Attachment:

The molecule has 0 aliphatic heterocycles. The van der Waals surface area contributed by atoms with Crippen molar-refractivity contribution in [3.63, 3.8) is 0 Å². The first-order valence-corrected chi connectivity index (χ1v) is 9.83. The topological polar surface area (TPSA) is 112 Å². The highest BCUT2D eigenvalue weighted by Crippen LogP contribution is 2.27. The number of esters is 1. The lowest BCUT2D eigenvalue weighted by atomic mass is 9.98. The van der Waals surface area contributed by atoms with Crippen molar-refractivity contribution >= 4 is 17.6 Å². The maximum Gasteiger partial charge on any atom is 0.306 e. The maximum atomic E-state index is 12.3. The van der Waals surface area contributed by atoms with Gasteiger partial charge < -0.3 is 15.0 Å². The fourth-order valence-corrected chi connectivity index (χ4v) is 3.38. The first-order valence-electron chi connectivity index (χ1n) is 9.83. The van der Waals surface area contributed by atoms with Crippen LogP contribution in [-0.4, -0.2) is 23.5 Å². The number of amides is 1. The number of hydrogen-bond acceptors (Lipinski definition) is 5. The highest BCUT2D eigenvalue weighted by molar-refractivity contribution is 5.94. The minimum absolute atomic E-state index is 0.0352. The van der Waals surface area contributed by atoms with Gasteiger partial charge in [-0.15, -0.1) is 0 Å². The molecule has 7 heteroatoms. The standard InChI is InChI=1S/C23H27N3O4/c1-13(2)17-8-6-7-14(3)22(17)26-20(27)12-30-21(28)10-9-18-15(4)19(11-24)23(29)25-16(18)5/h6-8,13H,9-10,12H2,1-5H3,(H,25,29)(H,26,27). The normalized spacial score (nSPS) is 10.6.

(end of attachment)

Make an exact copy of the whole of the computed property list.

The molecule has 0 aliphatic heterocycles. The van der Waals surface area contributed by atoms with Crippen molar-refractivity contribution in [3.63, 3.8) is 0 Å². The first-order valence-corrected chi connectivity index (χ1v) is 9.83. The topological polar surface area (TPSA) is 112 Å². The highest BCUT2D eigenvalue weighted by Crippen LogP contribution is 2.27. The number of esters is 1. The lowest BCUT2D eigenvalue weighted by atomic mass is 9.98. The van der Waals surface area contributed by atoms with Crippen molar-refractivity contribution >= 4 is 17.6 Å². The maximum Gasteiger partial charge on any atom is 0.306 e. The maximum atomic E-state index is 12.3. The van der Waals surface area contributed by atoms with Gasteiger partial charge < -0.3 is 15.0 Å². The fourth-order valence-corrected chi connectivity index (χ4v) is 3.38. The first-order valence-electron chi connectivity index (χ1n) is 9.83. The van der Waals surface area contributed by atoms with Crippen LogP contribution in [-0.4, -0.2) is 23.5 Å². The number of amides is 1. The number of hydrogen-bond acceptors (Lipinski definition) is 5. The highest BCUT2D eigenvalue weighted by molar-refractivity contribution is 5.94. The minimum absolute atomic E-state index is 0.0352. The van der Waals surface area contributed by atoms with Gasteiger partial charge in [-0.15, -0.1) is 0 Å². The molecule has 7 heteroatoms. The standard InChI is InChI=1S/C23H27N3O4/c1-13(2)17-8-6-7-14(3)22(17)26-20(27)12-30-21(28)10-9-18-15(4)19(11-24)23(29)25-16(18)5/h6-8,13H,9-10,12H2,1-5H3,(H,25,29)(H,26,27). The normalized spacial score (nSPS) is 10.6.